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Canada’s manufacturing sector: Trends, challenges and the way forward

6-minute read

The manufacturing sector is central to Canada’s economic vitality. It accounted for 10% of Canada’s GDP with sales of $648.9 million in 2017.

The sector also indirectly impacts the rest of the economy. Many businesses outside manufacturing rely on manufacturers as clients or suppliers. Cumulatively, the impact of manufacturing represents 30% of Canada’s total economic activity, according to Canadian Manufacturers and Exporters.

Manufacturing is also a major source of jobs for Canadians, accounting for 9.3% of employment or 1.5 million jobs in 2017.

Manufacturing sector, GDP versus employment

Transportation equipment, food and machinery: Canada’s most important manufacturing sub-sectors

Transportation equipment, food and machinery are the top three most important manufacturing sub-sectors. Together, they accounted for 38% of all manufacturing output in 2017. Since 2010, though, output growth has been strongest in the wood, plastics and rubber, and machinery sectors.

Manufacturing sub-sectors

Manufacturers export more than half of their production

Manufacturers export more than $354 billion of goods each year. In fact, more than half of all products manufactured in Canada are shipped abroad.

Most go to the U.S., which receives 80% of Canadian manufacturing exports. By comparison, 4% of exports go to China and 3% go to Europe.

Michigan, California and New York are the top three destinations for manufacturing exports in the U.S.

Top manufacturing exports

Motor vehicle shipments account for 22% of Canadian manufacturing exports, followed by petroleum product and aerospace products and parts.

Top canadian manufacturing exports in 2017

New U.S. tax law could be a challenge for manufacturers

As a result of new U.S. tax laws (implemented as part of the U.S. Tax Cuts and Jobs Act), Canada’s export sector benefitted from stronger U.S. demand in the short term. However, the tax cuts risk affecting Canada’s competitiveness over the long term.

Canada’s formerly favourable position in corporate taxation has eroded, with the U.S. now roughly on par with Canada. As a result, the U.S. tax reform could make it more attractive for businesses in some industries to invest in the United States rather than in Canada to serve the North American market.

The key business income tax changes signed into law by President Trump on December 22, 2017, are summarized in the following table.

Key business income tax changes of the Tax Cuts and Jobs Act

1. Business income that passes through to an individual from a pass-through entity, e.g. a corporation, and income attributable to a sole proprietorship will be taxed at individual tax rates less a deduction of up to 20% (under the rules, it's possible there’s no deduction) applies. 2. Applies after September 27, 2017, until the end of 2022, and then it will phase out over the next five years. 3. The new law starts with a broader definition of adjusted taxable income and significantly narrows that definition beginning in 2022. 4. The new “base erosion” tax is calculated after adding back to taxable income certain deductible payments made to related foreign persons. This new tax is described as a base erosion and anti-abuse tax, or “BEAT.” Sources: U.S. House of Representatives, Committee on Ways and Means; KPMG, Tax Reform—KPMG Report on New Tax Law: Analysis and observations, February 6, 2018; TD Economics, The Tax Cuts and Jobs Act, December, 2017.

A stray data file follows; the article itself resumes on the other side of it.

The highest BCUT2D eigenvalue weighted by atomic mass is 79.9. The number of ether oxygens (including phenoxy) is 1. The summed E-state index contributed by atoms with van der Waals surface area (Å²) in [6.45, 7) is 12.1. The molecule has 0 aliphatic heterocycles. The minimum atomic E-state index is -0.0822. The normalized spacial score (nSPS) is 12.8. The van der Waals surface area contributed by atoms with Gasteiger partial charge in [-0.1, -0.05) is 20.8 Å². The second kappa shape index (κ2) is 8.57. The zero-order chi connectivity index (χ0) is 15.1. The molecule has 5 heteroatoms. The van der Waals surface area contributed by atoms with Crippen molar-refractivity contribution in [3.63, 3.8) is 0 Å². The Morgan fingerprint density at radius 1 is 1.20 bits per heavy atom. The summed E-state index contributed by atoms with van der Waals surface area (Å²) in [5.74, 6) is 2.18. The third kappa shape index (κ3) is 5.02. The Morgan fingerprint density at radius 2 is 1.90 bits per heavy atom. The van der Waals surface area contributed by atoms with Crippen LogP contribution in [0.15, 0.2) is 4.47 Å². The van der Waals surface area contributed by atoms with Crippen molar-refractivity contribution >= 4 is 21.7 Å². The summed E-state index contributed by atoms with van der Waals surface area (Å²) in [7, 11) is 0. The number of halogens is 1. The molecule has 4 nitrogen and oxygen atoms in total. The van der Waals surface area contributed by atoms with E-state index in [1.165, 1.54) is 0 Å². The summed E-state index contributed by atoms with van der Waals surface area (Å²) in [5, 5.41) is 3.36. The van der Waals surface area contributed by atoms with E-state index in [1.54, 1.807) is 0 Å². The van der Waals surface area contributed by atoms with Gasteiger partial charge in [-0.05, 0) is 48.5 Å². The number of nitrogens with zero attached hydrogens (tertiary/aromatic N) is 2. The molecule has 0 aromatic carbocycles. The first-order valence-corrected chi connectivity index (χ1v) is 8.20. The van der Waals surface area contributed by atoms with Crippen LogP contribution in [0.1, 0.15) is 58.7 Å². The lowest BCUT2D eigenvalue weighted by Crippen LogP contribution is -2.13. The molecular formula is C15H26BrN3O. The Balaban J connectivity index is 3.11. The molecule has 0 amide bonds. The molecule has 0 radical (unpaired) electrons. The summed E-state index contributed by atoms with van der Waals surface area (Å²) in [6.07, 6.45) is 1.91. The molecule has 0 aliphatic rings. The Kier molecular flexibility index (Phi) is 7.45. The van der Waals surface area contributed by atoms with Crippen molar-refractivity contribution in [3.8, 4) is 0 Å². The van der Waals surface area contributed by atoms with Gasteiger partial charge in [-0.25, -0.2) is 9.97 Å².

With Canada’s aging population, labour shortages are also affecting the manufacturing sector’s competitiveness.

In a 2018 survey, 56% of manufacturers said they had experienced difficulty hiring during the last 12 months.

If you are having difficulty hiring due to labour shortages, you may want to consider one or more of these strategies:

  • developing an employee value proposition to make your business more attractive to existing and new employees
  • hiring workers from underutilized segments of the labour force, notably newcomers to Canada
  • improving operational efficiency, automating processes and leveraging technologies to become less dependent on workers
  • formalizing your HR policies to put your business on a more solid footing

Technology is revolutionizing the manufacturing sector

Increasing the use of digital technologies is one strategy to overcome labour shortages. Also called Industry 4.0, these technologies are making manufacturers more agile and flexible and, at the same time, more responsive to customers.

Smart factories” use analytics, wireless sensors, software and other technologies to optimize production and improve customer satisfaction. These tools allow a manufacturer to react more quickly to market changes, offer more personalized products and increase operational efficiency in a cycle of continuous improvement. Automated factories have the capacity to compete against low-cost plants in Asia.

Digital adopters are enjoying increased productivity, lower costs and improved product quality.

A BDC survey of about 1,000 Canadian entrepreneurs in 2017 found that almost 3% of Canadian small and medium-sized manufacturers have fully digitized their production, while 36% have partly implemented it. Another 17% are in the planning phase while 41% have not done anything.

Digital adopters are enjoying increased productivity, lower costs and improved product quality.

BDC recently developed a Digital assessment tool to help Canadian entrepreneurs benchmark their level of digitization against their peers. Try it now to find out where you stand.

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